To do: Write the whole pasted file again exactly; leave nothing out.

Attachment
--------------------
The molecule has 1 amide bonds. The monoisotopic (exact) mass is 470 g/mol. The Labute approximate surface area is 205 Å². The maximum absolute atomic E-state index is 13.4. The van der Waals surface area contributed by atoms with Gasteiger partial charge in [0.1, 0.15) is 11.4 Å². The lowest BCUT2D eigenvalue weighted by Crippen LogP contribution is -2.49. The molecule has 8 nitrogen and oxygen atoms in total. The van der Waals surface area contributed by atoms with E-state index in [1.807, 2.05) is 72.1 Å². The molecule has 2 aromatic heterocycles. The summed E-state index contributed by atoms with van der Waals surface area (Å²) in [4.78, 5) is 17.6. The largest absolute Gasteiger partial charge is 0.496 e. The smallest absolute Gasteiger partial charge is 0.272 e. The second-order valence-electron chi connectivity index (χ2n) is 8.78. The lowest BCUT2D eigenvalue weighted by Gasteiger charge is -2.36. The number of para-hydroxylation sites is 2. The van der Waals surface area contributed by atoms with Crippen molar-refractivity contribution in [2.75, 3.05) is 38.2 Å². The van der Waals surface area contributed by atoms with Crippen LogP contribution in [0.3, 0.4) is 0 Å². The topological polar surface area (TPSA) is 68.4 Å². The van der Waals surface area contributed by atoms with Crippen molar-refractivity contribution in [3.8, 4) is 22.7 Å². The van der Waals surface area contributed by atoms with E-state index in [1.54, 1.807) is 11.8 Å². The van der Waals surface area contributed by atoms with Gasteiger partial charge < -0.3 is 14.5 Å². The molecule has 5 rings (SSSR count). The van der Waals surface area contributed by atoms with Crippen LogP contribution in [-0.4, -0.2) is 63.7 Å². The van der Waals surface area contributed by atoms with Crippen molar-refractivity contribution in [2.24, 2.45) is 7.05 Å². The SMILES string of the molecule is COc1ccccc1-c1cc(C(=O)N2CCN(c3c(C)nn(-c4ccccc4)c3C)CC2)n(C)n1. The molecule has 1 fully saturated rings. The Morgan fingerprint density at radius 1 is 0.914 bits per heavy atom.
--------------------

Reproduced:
The molecule has 1 amide bonds. The monoisotopic (exact) mass is 470 g/mol. The Labute approximate surface area is 205 Å². The maximum absolute atomic E-state index is 13.4. The van der Waals surface area contributed by atoms with Gasteiger partial charge in [0.1, 0.15) is 11.4 Å². The lowest BCUT2D eigenvalue weighted by Crippen LogP contribution is -2.49. The molecule has 8 nitrogen and oxygen atoms in total. The van der Waals surface area contributed by atoms with E-state index in [1.807, 2.05) is 72.1 Å². The molecule has 2 aromatic heterocycles. The summed E-state index contributed by atoms with van der Waals surface area (Å²) in [4.78, 5) is 17.6. The largest absolute Gasteiger partial charge is 0.496 e. The smallest absolute Gasteiger partial charge is 0.272 e. The second-order valence-electron chi connectivity index (χ2n) is 8.78. The lowest BCUT2D eigenvalue weighted by Gasteiger charge is -2.36. The number of para-hydroxylation sites is 2. The van der Waals surface area contributed by atoms with Crippen molar-refractivity contribution in [2.75, 3.05) is 38.2 Å². The van der Waals surface area contributed by atoms with Crippen LogP contribution in [0.3, 0.4) is 0 Å². The topological polar surface area (TPSA) is 68.4 Å². The van der Waals surface area contributed by atoms with Crippen molar-refractivity contribution in [3.8, 4) is 22.7 Å². The van der Waals surface area contributed by atoms with E-state index in [1.54, 1.807) is 11.8 Å². The van der Waals surface area contributed by atoms with Gasteiger partial charge < -0.3 is 14.5 Å². The molecule has 5 rings (SSSR count). The van der Waals surface area contributed by atoms with Crippen LogP contribution in [-0.4, -0.2) is 63.7 Å². The van der Waals surface area contributed by atoms with Crippen molar-refractivity contribution in [2.24, 2.45) is 7.05 Å². The SMILES string of the molecule is COc1ccccc1-c1cc(C(=O)N2CCN(c3c(C)nn(-c4ccccc4)c3C)CC2)n(C)n1. The molecule has 1 fully saturated rings. The Morgan fingerprint density at radius 1 is 0.914 bits per heavy atom.